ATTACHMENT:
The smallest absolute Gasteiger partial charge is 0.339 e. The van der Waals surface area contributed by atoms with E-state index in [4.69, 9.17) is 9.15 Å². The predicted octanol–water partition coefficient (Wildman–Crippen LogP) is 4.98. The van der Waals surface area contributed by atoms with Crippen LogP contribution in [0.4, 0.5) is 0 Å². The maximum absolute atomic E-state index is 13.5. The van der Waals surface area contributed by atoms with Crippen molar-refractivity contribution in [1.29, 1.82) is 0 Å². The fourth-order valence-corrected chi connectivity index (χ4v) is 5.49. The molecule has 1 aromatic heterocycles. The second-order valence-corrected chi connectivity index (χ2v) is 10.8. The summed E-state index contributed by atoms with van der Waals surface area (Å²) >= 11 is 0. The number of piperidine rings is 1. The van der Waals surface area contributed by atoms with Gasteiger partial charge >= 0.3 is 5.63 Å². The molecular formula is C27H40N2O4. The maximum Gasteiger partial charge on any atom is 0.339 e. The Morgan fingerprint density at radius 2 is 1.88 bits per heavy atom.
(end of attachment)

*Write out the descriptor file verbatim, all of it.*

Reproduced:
The smallest absolute Gasteiger partial charge is 0.339 e. The van der Waals surface area contributed by atoms with E-state index in [4.69, 9.17) is 9.15 Å². The predicted octanol–water partition coefficient (Wildman–Crippen LogP) is 4.98. The van der Waals surface area contributed by atoms with Crippen LogP contribution in [0.4, 0.5) is 0 Å². The maximum absolute atomic E-state index is 13.5. The van der Waals surface area contributed by atoms with Crippen molar-refractivity contribution in [1.29, 1.82) is 0 Å². The fourth-order valence-corrected chi connectivity index (χ4v) is 5.49. The molecule has 1 aromatic heterocycles. The second-order valence-corrected chi connectivity index (χ2v) is 10.8. The summed E-state index contributed by atoms with van der Waals surface area (Å²) >= 11 is 0. The number of piperidine rings is 1. The van der Waals surface area contributed by atoms with Gasteiger partial charge >= 0.3 is 5.63 Å². The molecular formula is C27H40N2O4. The maximum Gasteiger partial charge on any atom is 0.339 e. The Morgan fingerprint density at radius 2 is 1.88 bits per heavy atom.